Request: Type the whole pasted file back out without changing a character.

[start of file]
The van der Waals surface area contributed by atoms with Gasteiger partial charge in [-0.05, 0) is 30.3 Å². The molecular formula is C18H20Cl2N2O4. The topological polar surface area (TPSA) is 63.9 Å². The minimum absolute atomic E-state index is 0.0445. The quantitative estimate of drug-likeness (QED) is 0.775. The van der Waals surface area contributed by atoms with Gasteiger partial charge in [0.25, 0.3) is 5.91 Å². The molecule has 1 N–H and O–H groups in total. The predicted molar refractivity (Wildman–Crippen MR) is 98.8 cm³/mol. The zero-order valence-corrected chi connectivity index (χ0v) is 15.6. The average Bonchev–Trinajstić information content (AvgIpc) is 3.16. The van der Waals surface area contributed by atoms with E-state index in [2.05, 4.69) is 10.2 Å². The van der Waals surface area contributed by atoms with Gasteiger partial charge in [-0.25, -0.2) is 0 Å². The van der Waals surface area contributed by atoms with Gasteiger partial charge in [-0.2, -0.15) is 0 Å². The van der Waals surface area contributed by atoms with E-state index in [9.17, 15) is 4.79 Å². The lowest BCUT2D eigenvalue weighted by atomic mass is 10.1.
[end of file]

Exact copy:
The van der Waals surface area contributed by atoms with Gasteiger partial charge in [-0.05, 0) is 30.3 Å². The molecular formula is C18H20Cl2N2O4. The topological polar surface area (TPSA) is 63.9 Å². The minimum absolute atomic E-state index is 0.0445. The quantitative estimate of drug-likeness (QED) is 0.775. The van der Waals surface area contributed by atoms with Gasteiger partial charge in [0.25, 0.3) is 5.91 Å². The molecule has 1 N–H and O–H groups in total. The predicted molar refractivity (Wildman–Crippen MR) is 98.8 cm³/mol. The zero-order valence-corrected chi connectivity index (χ0v) is 15.6. The average Bonchev–Trinajstić information content (AvgIpc) is 3.16. The van der Waals surface area contributed by atoms with E-state index in [2.05, 4.69) is 10.2 Å². The van der Waals surface area contributed by atoms with Gasteiger partial charge in [-0.25, -0.2) is 0 Å². The van der Waals surface area contributed by atoms with Gasteiger partial charge in [-0.2, -0.15) is 0 Å². The van der Waals surface area contributed by atoms with E-state index in [9.17, 15) is 4.79 Å². The lowest BCUT2D eigenvalue weighted by atomic mass is 10.1.